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Frontier Airlines Sends Unaccompanied Minors to Hotel With Employee After Flight Diversion

Aug. 09, 2018
3 min read
Frontier Airlines Sends Unaccompanied Minors to Hotel With Employee After Flight Diversion
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The parents of two unaccompanied minors flying from Des Moines, Iowa, to Orlando, Florida, on Frontier Airlines flight 1756 are alleging that their children, ages 7 and 9, ended up in separate hotel rooms with other accompanied minors after their flight was diverted to Atlanta due to bad weather.

The diverted flight did not reach the gate in Atlanta until 12:12am, and was originally scheduled to get into Orlando at 10:46pm.

According to Today, parents of the young boy and girl say they "received a text message from their son saying a Frontier employee would take them to a hotel to stay overnight." The parents say that no airline employees reached out to them about the diversion or plans to take the children to a hotel.

Frontier issued a statement saying, "Our records show that the children were in contact with their mother before being transported to the hotel and with their father the following morning..." The boy used a borrowed cell phone to contact his worried parents.

Frontier went on to say that, "...in keeping with Frontier's policy, the children were attended to at all times by a Frontier supervisor, placed in a hotel room overnight, and provided with food." According to the children's father, Chad Gray, "food" meant Rice Krispies Treats and water in this case.

"Never in our wildest dreams did we think this would happen," Gray said.

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"There are no federal regulations regarding unaccompanied minors," according to Today reporter Blake McCoy. "It's up to each airline to come up with its own rules about how to get kids safely from point A to point B."

Frontier issued a follow-up statement saying, "We understand how an unexpected delay caused by weather can be stressful for a parent and our goal is to help passengers get to their destinations as quickly and safely as possible."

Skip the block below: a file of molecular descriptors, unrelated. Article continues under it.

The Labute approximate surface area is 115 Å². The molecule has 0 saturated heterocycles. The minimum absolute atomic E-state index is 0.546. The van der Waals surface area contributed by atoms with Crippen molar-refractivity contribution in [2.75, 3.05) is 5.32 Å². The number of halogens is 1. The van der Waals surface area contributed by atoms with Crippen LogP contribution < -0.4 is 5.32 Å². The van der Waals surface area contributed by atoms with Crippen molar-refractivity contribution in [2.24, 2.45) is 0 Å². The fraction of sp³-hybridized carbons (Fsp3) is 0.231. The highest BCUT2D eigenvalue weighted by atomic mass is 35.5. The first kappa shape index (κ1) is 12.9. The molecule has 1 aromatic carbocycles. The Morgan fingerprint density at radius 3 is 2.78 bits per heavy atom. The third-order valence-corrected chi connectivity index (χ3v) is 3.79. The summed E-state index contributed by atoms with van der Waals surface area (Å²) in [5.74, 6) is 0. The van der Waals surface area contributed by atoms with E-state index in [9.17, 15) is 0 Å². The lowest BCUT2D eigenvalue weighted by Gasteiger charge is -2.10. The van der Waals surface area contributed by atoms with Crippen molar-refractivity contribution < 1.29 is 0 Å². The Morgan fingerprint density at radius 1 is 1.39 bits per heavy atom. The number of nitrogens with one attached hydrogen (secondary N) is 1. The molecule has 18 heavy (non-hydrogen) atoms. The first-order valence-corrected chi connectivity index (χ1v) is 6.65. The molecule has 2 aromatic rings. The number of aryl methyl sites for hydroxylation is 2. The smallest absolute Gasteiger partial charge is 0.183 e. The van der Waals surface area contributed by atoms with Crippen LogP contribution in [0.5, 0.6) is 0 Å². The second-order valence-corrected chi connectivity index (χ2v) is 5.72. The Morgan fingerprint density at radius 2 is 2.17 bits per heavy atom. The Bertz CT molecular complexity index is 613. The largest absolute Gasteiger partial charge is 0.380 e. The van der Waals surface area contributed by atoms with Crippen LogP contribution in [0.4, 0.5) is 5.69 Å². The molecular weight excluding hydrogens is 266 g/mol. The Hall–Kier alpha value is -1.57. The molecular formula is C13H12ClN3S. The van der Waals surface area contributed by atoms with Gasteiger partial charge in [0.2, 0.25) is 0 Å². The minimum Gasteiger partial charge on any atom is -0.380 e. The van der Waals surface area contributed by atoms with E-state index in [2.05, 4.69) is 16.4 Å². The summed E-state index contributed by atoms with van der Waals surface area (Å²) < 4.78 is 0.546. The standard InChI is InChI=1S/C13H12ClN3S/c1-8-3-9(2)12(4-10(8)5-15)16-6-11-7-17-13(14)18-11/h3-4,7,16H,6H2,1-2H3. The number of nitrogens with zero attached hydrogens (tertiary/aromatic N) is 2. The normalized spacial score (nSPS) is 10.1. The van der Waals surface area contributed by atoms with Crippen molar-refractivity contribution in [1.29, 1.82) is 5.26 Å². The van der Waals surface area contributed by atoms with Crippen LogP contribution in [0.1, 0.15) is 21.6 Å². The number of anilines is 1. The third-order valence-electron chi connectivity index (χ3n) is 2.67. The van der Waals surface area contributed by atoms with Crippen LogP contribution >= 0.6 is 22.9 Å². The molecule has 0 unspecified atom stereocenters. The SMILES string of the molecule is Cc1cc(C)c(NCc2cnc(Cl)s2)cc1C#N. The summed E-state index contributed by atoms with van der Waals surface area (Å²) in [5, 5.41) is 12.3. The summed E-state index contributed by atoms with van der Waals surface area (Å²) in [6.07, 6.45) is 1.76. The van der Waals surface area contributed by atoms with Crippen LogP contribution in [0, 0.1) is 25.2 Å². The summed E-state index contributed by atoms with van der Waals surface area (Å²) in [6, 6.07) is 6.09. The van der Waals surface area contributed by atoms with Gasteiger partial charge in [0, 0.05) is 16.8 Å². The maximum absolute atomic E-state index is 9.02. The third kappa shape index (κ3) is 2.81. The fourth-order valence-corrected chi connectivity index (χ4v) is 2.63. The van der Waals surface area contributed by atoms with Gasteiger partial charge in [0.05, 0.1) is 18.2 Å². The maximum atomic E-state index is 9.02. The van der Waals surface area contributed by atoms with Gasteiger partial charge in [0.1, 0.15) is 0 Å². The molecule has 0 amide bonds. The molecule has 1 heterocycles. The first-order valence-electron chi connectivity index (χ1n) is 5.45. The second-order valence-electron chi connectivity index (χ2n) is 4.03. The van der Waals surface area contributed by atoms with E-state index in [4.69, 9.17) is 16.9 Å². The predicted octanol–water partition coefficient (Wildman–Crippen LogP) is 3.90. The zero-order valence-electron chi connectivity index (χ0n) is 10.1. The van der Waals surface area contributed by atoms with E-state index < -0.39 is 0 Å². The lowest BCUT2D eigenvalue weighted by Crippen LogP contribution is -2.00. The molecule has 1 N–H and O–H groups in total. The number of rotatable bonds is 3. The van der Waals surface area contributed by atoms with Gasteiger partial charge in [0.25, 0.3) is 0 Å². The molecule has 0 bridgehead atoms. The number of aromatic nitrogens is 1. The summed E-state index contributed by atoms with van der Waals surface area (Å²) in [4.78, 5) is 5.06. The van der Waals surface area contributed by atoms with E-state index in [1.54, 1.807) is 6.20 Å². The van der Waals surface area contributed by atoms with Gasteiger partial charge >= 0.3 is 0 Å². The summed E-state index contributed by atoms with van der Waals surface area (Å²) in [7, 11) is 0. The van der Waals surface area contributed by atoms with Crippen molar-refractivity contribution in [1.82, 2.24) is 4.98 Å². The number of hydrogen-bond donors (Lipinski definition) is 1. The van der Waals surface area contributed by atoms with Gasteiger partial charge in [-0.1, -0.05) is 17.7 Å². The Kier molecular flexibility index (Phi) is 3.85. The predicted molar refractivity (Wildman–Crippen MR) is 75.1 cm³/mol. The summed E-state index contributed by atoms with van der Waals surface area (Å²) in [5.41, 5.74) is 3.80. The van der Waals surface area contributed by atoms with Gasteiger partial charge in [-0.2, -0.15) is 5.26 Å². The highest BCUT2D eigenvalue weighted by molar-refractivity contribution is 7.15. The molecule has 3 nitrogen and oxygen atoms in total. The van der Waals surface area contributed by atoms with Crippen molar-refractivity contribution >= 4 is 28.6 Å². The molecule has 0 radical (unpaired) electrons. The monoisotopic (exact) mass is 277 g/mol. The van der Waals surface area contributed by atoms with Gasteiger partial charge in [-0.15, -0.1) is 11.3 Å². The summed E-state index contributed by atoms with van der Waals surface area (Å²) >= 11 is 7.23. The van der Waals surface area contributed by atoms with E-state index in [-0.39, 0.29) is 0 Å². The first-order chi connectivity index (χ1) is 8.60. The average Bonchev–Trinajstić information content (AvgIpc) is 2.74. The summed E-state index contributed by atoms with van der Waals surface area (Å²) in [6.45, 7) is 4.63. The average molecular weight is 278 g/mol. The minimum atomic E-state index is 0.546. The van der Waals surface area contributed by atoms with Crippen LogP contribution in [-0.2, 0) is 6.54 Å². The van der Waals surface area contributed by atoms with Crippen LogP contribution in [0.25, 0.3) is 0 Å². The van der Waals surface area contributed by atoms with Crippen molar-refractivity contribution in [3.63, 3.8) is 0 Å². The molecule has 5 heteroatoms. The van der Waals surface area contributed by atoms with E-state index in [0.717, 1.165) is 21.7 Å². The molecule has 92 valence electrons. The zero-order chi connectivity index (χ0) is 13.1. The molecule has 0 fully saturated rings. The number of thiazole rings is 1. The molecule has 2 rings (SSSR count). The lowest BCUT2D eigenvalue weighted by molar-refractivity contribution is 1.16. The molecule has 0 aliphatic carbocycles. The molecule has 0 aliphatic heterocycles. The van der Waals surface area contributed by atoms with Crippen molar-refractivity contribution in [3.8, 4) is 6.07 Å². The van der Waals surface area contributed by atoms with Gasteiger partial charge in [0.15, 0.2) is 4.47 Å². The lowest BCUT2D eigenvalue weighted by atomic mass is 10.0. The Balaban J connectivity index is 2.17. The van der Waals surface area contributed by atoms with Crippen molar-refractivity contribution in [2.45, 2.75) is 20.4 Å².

"Hundreds of thousands" fly as unaccompanied minors fly the skies without an adult relative each year, according to Today's report. If your child is one of those "hundreds of thousands" of children, you likely want to do everything possible to ensure that your child makes it to their final destination by the end of the day and does not end up sleeping in an airport or hotel room under the supervision of the airline.

To reduce the chances of your child ending up in a similar situation when flying as an unaccompanied minor, TPG Family's Summer Hull recommends following these guidelines whenever possible:

  • Book your child on the earliest flight possible so there is time to adjust for delays or diversions before the end of the day.
  • Only book nonstop flights and avoid flights that require connections, even if the airline allows unaccompanied minors on those itineraries.
  • Provide your child with a phone or some way to directly communicate with you.
  • If there is severe weather anticipated on your child's route, consider delaying the trip -- this may not be feasible in all situations, but it is worth a consideration.
  • Provide your child with money and/or a credit card in their name so they have resources available to them. Some banks, such as Chase, do not have a minimum age requirement for authorized user accounts.
  • Avoid having your child fly as unaccompanied minor until you feel they are ready to handle the realities of an unexpected delay or diversion.

H/T: Today.com

Photo by Shutterstock.com

Featured image by Frontier Airlines Airbus A320-214. (Photo by Shutterstock.com)

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